Why is food such an important part of Thanksgiving?
First, at least in much of the US, it’s one of the last fall holidays before winter begins. We acknowledge the fleeting harvest and the dark days to come. Even in a modern society where food is plentiful, it harkens back to the period in all of the preceding human history when winter was a time of scarce resources and often of hunger. So filling up with good food with what remained from the end-of-summer and fall harvests was a way to celebrate.
Thanksgiving is one of the few remaining occasions on which many people cook meals at home—even if they’re often relying on mixes and packaged ingredients. The need to coordinate oven schedules, to give real thought to thawing times, to prep ingredients in advance, to devote significant time to cooking—this is all the kind of labor, especially women’s labor, that had long been the mainstay of the American kitchen. In this way, food as part of Thanksgiving connects us back to the full spectrum of experience around cooking.
What would people be surprised to learn about some of the food on their Thanksgiving table?
I tell the story of green bean casserole story in my recent book US History in 15 Foods (Bloomsbury, 2023). My husband and I had quite divergent views on green bean casserole when we first started celebrating Thanksgiving together. For him, it was a crucial part of the Thanksgiving spread. For me, it was a gloppy and mushy processed food mixture. Over time, though, as I realized what it meant to him—and, I admit, I sort of developed a taste for it. I wanted to know more about this dish that could evoke such opposite reactions in people. Where had it come from and what could it tell us about American history?
I used green bean casserole to tell the story of 1950s post-war America. The dish, made from three canned ingredients—Campbell’s cream of mushroom soup, canned green beans, and French’s fried onions—was an embodiment of this moment in history.
As I write in my book, “As the country engaged in the Cold War against the Soviet Union and its Communist system, food and its trappings became evidence of American superiority. The nation’s leaders showed off middle-class suburban homes with shiny kitchens and new technologies, put-together housewives whose labor was reduced through packaged foods, and the abundance of the food supply. The green bean casserole embodied all of these qualities. It was easy enough for any housewife to prepare, made of ubiquitous canned foods and produced through the marriage of home economics and the food industry. It was thus a potent ideological weapon, alongside other processed food dishes.”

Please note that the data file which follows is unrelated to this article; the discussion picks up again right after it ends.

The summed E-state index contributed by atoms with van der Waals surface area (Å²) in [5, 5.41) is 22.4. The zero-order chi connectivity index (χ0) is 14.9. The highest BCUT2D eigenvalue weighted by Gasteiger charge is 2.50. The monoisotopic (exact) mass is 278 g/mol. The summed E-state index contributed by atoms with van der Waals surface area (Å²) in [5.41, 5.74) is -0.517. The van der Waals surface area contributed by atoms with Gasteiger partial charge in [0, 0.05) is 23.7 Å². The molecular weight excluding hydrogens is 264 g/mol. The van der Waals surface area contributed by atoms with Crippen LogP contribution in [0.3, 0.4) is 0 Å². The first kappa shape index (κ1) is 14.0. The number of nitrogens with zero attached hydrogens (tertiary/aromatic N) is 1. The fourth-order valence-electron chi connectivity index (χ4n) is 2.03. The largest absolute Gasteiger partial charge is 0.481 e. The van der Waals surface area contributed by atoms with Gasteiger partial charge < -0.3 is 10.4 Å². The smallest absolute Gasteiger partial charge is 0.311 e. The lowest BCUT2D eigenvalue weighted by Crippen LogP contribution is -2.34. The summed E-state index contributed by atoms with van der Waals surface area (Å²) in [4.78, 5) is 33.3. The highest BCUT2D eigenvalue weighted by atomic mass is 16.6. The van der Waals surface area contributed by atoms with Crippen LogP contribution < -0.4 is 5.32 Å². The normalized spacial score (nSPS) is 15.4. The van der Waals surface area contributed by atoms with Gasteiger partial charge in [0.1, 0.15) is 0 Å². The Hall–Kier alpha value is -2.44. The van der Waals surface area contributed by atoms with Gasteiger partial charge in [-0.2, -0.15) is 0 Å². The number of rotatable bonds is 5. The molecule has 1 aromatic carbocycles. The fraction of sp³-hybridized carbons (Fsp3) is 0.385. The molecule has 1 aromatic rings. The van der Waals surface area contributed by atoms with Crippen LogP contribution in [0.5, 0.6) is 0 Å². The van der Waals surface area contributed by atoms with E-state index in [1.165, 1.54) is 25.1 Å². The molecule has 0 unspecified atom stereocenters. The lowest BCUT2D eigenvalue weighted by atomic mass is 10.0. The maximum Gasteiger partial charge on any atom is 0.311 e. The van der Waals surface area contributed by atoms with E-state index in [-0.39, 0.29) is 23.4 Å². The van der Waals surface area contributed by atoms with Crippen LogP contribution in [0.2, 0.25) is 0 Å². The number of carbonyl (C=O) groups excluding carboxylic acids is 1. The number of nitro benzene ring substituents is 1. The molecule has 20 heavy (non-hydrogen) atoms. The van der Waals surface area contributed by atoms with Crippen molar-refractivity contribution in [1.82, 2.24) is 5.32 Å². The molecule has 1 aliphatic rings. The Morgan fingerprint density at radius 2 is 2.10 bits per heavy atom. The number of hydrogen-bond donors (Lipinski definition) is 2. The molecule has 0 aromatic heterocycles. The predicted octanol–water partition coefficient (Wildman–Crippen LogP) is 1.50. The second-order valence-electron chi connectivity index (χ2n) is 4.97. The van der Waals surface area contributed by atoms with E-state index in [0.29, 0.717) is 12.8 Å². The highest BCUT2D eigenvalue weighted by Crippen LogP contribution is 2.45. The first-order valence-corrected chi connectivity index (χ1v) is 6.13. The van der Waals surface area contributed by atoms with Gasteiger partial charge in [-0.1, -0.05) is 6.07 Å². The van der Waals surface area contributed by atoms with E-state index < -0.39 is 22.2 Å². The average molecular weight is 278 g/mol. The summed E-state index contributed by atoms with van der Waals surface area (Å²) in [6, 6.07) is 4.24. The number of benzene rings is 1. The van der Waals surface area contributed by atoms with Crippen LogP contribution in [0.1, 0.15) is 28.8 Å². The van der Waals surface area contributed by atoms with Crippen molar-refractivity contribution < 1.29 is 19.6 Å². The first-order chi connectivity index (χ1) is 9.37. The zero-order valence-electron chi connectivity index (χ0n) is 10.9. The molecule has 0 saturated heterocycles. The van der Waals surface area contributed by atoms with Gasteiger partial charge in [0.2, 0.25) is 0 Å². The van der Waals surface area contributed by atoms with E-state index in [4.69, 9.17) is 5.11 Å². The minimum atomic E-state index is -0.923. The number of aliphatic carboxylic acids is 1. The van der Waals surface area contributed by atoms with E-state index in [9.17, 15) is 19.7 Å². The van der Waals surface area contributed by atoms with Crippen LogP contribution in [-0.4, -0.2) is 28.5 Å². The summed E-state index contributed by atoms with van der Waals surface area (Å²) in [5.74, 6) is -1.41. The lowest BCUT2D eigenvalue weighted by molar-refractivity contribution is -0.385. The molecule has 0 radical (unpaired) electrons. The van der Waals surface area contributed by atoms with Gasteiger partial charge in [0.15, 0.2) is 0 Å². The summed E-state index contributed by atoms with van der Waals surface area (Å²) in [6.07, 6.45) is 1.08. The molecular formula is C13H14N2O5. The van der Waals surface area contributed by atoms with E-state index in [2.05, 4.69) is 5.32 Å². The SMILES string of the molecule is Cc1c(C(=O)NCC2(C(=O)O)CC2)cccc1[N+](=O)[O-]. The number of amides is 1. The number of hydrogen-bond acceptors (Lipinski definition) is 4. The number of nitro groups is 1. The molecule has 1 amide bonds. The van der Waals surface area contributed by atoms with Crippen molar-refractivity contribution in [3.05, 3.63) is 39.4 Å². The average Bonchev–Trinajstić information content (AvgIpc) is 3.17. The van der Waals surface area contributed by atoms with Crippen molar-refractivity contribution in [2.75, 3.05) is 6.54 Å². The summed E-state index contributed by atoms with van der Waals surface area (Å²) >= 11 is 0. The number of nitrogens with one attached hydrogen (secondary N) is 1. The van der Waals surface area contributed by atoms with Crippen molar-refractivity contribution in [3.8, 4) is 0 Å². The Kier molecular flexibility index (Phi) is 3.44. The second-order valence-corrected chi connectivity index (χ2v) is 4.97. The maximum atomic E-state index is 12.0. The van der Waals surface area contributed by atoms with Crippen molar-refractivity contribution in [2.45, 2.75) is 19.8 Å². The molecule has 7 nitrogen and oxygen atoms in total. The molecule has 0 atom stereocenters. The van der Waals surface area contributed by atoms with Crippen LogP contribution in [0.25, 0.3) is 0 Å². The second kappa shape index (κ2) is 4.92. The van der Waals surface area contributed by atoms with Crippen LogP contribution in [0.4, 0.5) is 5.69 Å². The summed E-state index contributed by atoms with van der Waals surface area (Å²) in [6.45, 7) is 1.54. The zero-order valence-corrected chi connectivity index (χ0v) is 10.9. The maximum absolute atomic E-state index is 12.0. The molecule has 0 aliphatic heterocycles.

How has the holiday’s menu evolved?
The holiday’s food has become truly diverse. There was a great interactive feature in The New York Times back in 2016 that showcased Thanksgiving food traditions across the country that I return to again and again.
It made clear that American food is widely varied, featuring flavors and ingredients and methods from all over the world. From Hmong refugees in Wisconsin who use egg roll filling to stuff their turkey to Cuban immigrants who use the calabaza squash to make pumpkin flan, and from Venezuelan pan de jamón [ham bread] to Indian dudhi kofta [squash dumpling curry], these are all tastes of an American Thanksgiving.
Food traditions are infinitely malleable, rarely staying the same for long. That variability and evolution is what makes them so beautiful and such a testament to the power of food as part of our landscape of memory.
Source: Virginia Tech